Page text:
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High Positive Predictive Value (PPV) of Cell-Free DNA (cfDNA) Testing in a Clinical Study of 10,000 Consecutive Pregnancies

Willems PJ1*, Dierickx H1, Segers N1, Castenmiller C1, Verschueren S1, DeBoulle K1, Vandenakker ES2, Bekedam D2, Van Wijngaarden W3, Engelen MC4, Engelen P4, Militaru M5, De Puydt H6, Six S7, Poeschmann P8, van Rheenen-Flach LE9, Benušiene E10, Janssens PM11, Wildschut H12, Weber B13, Landman H14, Stoica S15, Momirovska A16, Klaassen B17, Malniece I18, Grinfelde I18, Brezigar A19, Kornejeva L20, Topalov D21, Boekweit L22, Mestdach F23, Bouwens G23, Valkenburg MH24, Dewulf M25, Spiritus T26, Top W27, Badura-Stronka M28, Rijnders R29, Gaugler Senden I29, Que DG30, Vercammen E31, Kuyken E31, Coppens H31, Schotten J32, De Spiegeleer S33, Vanparijs P34, Witters K34, Coenen M34, Nuradi W34, Martens S35, Van den Bosch G36, De Baets GGD37, Wuyts KM37, Janssens P38, Culic V39, Vulic R39, Vlaemynck G40, Jochems L41, Muyldermans K42, Albertyn P43, Bovyn T44, Crnogorac Ilic Z45, Ilic M45, Ldrissi M46, Machtelinckx L47, Zamani T48, Smet D49, Catry V49, Deweert S50, Anttonen AK51 and Vereecken A1

1GENDIA, Antwerp, Belgium

2Onze Lieve Vrouwe Gasthuis, Amsterdam, Netherlands

3Bronovo Ziekenhuis, The Hague, Netherlands

4Echopraktijk ZUID, Amsterdam, Netherlands

5Genetic Center, Cluj-Napoca, Romania

6AZ Sint-Lucas, Ghent, Belgium

7Johannes Verhulst Verloskundigenpraktijk, Amsterdam, Netherlands

8Medisch Spectrum Twente, Enschede, Netherlands

9Sint Lucas Andreas Ziekenhuis, Amsterdam, Netherlands

10Vilnius University Hospital, Vilnius, Lithuania

11Rijnstate Ziekenhuis, Arnhem, Netherlands

12Westfriesgasthuis, Hoorn, Netherlands

13Laboratoires Réunis, Junglinster, Luxemburg

14Analytisch Diagnostisch Centrum, Curaçao

15SYNLAB, Bucharest, Romania

16Adrialab Synlab, Skopje, Macedonia

17IST Medical Scheme Clinic, Dar es Salaam, Tanzania

18Children's Clinical University Hospital, Riga, Latvia

19Medgen, Ljubljana, Slovenia

20Riga Maternity hospital, Riga, Latvia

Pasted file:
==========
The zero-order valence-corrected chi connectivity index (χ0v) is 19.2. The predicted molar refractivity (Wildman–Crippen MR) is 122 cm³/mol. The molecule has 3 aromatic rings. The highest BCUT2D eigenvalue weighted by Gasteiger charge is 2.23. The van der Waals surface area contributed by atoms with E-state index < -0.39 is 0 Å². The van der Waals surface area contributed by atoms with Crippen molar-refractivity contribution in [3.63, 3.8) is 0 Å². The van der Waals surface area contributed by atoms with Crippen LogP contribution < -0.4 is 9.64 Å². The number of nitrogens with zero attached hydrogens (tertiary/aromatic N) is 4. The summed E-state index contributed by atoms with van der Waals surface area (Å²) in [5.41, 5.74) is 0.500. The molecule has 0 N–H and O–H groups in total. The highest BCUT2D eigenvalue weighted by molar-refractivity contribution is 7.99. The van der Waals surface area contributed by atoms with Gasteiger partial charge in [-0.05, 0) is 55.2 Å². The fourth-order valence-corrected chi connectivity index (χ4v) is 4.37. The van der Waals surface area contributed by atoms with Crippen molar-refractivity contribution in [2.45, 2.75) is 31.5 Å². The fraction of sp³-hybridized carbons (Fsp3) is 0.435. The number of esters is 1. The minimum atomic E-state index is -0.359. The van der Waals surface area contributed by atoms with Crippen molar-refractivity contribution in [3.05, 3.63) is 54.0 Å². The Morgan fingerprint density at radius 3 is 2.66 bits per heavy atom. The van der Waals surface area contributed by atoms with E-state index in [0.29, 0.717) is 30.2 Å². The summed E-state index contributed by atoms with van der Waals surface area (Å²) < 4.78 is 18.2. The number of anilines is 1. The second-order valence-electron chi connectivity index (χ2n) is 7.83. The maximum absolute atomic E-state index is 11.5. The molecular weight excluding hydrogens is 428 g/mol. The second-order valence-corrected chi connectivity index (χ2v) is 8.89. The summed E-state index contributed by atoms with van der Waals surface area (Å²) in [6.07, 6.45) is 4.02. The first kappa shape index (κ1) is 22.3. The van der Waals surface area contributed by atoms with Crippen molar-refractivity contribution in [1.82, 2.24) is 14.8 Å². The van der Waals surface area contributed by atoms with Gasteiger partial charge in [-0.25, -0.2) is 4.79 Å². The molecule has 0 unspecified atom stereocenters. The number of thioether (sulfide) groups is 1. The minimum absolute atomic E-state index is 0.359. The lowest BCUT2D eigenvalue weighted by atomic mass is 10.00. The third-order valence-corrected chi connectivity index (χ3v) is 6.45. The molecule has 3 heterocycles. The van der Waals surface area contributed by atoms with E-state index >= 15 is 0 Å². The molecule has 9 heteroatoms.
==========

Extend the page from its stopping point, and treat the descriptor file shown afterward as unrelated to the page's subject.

21Konzilijum, Belgrade, Serbia

22Verloskundigenpraktijk Goedbevallen, Naarden, Netherlands

23AZ Zeno, Knokke, Belgium

24URG-Life HH Ziekenhuis, Leuven, Belgium

25Praktijk Ter Linden's-Gravenwezel, Belgium

26AZ St. Elisabeth Herentals, Belgium

27Medisch Laboratorium Medina, Dendermonde, Belgium

28NZOZ Center for Medical Genetics and Department of Medical Genetics, University of Medical Sciences, Poland

29Jeroen Bosch Ziekenhuis, 's-Hertogenbosch, Netherlands

30Polikliniek Prins Willem, The Hague, Netherlands

31AZ St Dimpna, Geel, Belgium

32Verloskundig Echocentrum Alkmaar, Netherlands

33Laboratoire Luc Olivier, Villers-Le-Bouillet, Belgium

34AZ Nikolaas, Sint-Niklaas, Belgium

35Sint-Trudo Regionaal Ziekenhuis, Belgium

36 AZ Herentals, Belgium

37H. Hartziekenhuis Lier, Belgium

38UZA, Antwerp, Belgium

39Laboratory for Human Genetics, University Hospital Center Split, Croatia

40St. Rembertziekenhuis, Torhout, Belgium

41ZNA campus St. Erasmus, Antwerp, Belgium

42Heilig Hartziekenhuis, Mol, Belgium

43St Augustinus Ziekenhuis, Wilrijk, Belgium

44Jan Palfijn Ziekenhuis, Gent, Belgium

45Gynecological hospital GENESIS, Novi Sad, Serbia

46Geboorte in praktijk, Amsterdam, Netherlands

47Labo Nuytinck, Evergem, Belgium

48Het Geboortecentrum, Amsterdam, Netherlands

49Gynaecologiepraktijk Beveren, Belgium

50SHL groep, Etten-Leur, Netherlands

51Laboratory of Genetics, Helsinki University Hospital, Helsinki, Finland

Corresponding Author:
Patrick J Willems
GENDIA (GENetic DIAgnostic Network)
Emiel Vloorsstraat 9, 2020 Antwerp, Belgium
Tel: + 32 495250382
E-mail: [email protected]

Received Date: Apr 01, 2016,Received Date: Apr 28, 2016,Received Date: Apr 30, 2016

Citation: Willems PJ, Dierickx H, Segers N, Castenmiller C, Verschueren S, et al. (2016) High Positive Predictive Value (PPV) of Cell-Free DNA (cfDNA) Testing in a Clinical Study of 10,000 Consecutive Pregnancies. J Mol Biomark Diagn 7:285. doi:10.4172/2155-9929.1000285

Copyright: © 2016 Willems PJ, et al. This is an open-access article distributed under the terms of the Creative Commons Attribution License, which permits unrestricted use, distribution, and reproduction in any medium, provided the original author and source are credited.

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Abstract